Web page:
Next up on the list of ways to turn Prospecting Cheese into Soul... the ever-popular Newletter! If you've missed the first two installments, you can catch them here:
I probably have enough opinions on the topic of Newsletters to fill up half a dozen blogs... and I may just do that. But we have to start somewhere, so let's start, um, here.
We real estate agents love our newsletters, don't we? I wonder how many companies out there are capitalizing on our affection for the newsletter? Encouraging us to "build relationships" via our newsletter... to stay in touch with our friends via our newsletters... to promote ourselves and our wonderfulness via our newsletter?
I'm on a lot of newsletter distribution lists from agents around the country. Some are... well, let's just say that some are better (less-cheesy) than others. Most are clearly purchased "as is" and distributed at the touch of a button (or click of a mouse). Some display a little bit of customization, such as a spot to write a "personal" note and feature a listing or two. A few appear to be 100% created from scratch.
What are the typical topics covered in a real estate agent's newsletter? Lessee... home improvement tips, gardening ideas, recipes, market stats, Just Listed and Just Sold announcements, mortgage news... sorry... but YAWWWWWWWN. Not only does every real estate newsletter seem to follow the same pattern, but half the time, the information is so boilerplate as to not even apply to the local market! Even the fully customized newsletters, while more relevant to the audience, still tend to look, sound and feel like templates.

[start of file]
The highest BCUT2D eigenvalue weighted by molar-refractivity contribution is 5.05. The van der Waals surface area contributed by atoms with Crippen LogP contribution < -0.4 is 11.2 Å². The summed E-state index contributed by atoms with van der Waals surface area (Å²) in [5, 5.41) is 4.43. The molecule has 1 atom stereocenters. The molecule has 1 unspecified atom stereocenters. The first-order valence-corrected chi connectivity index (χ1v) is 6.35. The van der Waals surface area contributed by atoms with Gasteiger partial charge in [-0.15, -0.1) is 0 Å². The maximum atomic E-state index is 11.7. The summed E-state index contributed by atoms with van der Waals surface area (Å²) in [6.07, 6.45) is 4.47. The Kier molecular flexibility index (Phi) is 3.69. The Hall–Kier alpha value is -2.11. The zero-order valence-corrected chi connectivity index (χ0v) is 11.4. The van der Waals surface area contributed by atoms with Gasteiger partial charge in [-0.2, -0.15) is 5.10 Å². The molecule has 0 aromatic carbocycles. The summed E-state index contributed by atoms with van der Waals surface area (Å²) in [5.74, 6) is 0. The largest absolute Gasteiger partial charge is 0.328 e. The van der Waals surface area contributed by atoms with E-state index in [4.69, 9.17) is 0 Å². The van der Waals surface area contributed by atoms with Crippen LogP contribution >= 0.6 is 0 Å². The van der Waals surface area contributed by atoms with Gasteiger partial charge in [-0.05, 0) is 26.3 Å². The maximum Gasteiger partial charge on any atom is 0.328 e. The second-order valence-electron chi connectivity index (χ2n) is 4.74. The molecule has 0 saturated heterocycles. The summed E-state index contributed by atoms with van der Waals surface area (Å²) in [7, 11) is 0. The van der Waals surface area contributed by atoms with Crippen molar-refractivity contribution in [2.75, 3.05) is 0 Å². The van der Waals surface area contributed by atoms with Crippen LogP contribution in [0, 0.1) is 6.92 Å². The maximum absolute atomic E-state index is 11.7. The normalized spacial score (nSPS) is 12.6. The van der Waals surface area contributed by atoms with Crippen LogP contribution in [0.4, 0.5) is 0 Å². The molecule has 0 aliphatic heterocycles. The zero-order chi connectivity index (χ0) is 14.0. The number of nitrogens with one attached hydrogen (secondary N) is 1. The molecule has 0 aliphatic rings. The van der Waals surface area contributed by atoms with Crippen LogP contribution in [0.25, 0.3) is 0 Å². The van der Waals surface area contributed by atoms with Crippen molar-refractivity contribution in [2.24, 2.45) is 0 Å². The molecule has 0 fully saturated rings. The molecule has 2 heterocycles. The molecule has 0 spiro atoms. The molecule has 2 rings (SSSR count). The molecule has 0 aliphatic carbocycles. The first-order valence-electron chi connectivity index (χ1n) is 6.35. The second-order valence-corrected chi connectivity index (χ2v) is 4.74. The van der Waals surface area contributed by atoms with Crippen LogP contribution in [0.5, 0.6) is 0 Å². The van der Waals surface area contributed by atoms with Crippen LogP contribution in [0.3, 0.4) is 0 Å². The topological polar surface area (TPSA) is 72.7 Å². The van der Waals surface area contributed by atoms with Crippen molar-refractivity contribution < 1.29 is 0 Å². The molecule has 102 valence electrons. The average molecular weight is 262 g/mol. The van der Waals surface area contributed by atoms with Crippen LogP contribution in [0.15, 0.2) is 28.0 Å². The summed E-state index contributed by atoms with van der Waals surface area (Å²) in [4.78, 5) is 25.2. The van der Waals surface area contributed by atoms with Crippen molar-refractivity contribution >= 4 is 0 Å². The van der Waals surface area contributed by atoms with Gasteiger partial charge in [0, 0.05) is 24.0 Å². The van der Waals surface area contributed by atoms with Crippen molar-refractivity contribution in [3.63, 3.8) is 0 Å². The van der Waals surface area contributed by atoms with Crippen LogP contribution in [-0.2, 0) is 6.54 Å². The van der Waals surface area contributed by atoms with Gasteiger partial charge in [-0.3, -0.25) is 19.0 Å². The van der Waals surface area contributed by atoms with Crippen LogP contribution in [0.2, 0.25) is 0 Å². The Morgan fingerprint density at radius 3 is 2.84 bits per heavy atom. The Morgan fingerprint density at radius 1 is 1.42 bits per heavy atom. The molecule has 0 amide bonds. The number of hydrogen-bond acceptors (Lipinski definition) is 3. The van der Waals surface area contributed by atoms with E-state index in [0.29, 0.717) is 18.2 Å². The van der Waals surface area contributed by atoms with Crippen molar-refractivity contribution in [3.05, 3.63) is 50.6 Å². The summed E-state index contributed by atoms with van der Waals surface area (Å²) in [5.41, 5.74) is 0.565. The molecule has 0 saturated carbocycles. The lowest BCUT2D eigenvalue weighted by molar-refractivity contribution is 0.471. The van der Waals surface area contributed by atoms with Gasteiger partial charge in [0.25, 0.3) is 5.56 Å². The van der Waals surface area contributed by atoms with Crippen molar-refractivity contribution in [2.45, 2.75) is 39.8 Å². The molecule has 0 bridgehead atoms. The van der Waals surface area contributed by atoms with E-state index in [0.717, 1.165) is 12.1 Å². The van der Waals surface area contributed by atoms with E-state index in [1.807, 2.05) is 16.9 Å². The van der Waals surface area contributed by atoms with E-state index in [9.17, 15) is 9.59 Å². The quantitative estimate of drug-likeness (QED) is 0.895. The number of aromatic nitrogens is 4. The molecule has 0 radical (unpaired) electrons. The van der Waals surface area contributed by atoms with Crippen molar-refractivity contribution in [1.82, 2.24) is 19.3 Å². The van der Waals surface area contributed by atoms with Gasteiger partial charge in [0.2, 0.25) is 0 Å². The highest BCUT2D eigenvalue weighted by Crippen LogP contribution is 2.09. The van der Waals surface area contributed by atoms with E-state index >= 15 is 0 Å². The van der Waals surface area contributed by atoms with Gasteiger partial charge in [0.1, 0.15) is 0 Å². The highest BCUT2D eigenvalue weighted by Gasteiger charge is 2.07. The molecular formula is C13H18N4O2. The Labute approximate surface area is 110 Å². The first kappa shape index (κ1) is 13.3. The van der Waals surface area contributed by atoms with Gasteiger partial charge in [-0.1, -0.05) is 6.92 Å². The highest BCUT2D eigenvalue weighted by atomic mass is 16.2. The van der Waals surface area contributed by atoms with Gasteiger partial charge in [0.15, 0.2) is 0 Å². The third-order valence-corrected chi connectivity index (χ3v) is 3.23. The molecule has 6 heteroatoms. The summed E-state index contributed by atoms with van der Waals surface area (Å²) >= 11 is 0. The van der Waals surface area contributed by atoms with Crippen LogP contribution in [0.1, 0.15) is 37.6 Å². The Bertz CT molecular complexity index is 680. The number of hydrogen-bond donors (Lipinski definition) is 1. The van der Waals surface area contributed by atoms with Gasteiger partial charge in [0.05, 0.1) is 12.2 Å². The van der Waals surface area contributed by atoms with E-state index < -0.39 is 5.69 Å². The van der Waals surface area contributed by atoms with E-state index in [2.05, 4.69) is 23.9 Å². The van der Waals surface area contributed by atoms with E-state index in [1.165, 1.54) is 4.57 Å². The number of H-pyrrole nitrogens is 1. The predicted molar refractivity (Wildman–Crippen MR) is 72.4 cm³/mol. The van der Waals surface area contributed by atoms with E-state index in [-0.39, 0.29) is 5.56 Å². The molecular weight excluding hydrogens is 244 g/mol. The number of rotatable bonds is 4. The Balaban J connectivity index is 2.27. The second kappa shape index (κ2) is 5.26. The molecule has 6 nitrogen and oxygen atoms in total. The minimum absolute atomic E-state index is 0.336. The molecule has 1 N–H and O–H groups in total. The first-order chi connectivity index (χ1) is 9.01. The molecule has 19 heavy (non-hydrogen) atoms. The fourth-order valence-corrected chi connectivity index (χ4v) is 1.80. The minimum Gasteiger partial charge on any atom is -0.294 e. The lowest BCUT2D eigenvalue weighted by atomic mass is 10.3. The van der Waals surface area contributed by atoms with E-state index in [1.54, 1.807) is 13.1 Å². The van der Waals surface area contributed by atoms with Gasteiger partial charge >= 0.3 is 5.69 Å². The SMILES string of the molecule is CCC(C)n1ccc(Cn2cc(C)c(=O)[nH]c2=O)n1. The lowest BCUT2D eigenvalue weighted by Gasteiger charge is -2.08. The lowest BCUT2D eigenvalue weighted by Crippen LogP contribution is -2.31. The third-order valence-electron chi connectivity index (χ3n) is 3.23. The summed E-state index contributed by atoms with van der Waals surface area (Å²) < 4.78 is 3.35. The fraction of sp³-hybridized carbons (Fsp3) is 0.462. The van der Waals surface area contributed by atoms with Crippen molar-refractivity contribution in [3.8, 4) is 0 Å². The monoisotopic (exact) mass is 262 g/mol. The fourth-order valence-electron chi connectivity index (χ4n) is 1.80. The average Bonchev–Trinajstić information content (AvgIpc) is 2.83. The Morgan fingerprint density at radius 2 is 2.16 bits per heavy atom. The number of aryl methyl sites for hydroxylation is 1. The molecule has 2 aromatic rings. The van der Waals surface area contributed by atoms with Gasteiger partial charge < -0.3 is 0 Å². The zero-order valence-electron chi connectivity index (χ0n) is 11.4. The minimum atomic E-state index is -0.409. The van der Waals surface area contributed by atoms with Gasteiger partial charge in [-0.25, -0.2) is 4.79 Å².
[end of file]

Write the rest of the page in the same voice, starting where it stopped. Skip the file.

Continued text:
So let's step back a bit.
What's the real purpose of your newsletter? Is it to...
- Educate your audience on the average Days on Market or Price per Square Foot in your area?
- Impress the reader by displaying your new listings or bragging about your recent closings?
- Ensure your friends know how important it is to winterize their sprinkler systems?
- Share your gardening expertise, even though the monthly "tip" is clearly from a different climate?
If you answered "yes" to any of the above, I'll encourage you to think about your answer.
Isn't the ultimate goal of a newsletter to make your audience like you? And remember you?
We can debate all day about what exactly "like" means, but in general, I believe the point of a newsletter is that the person who receives it thinks a little more highly of the person who sent it than they did before it was sent. Which naturally leads to them being just a little more likely to remember that person than they were the day before.
So, what, in a newsletter, might inspire that reaction? Or conversely, what might be the kiss of death?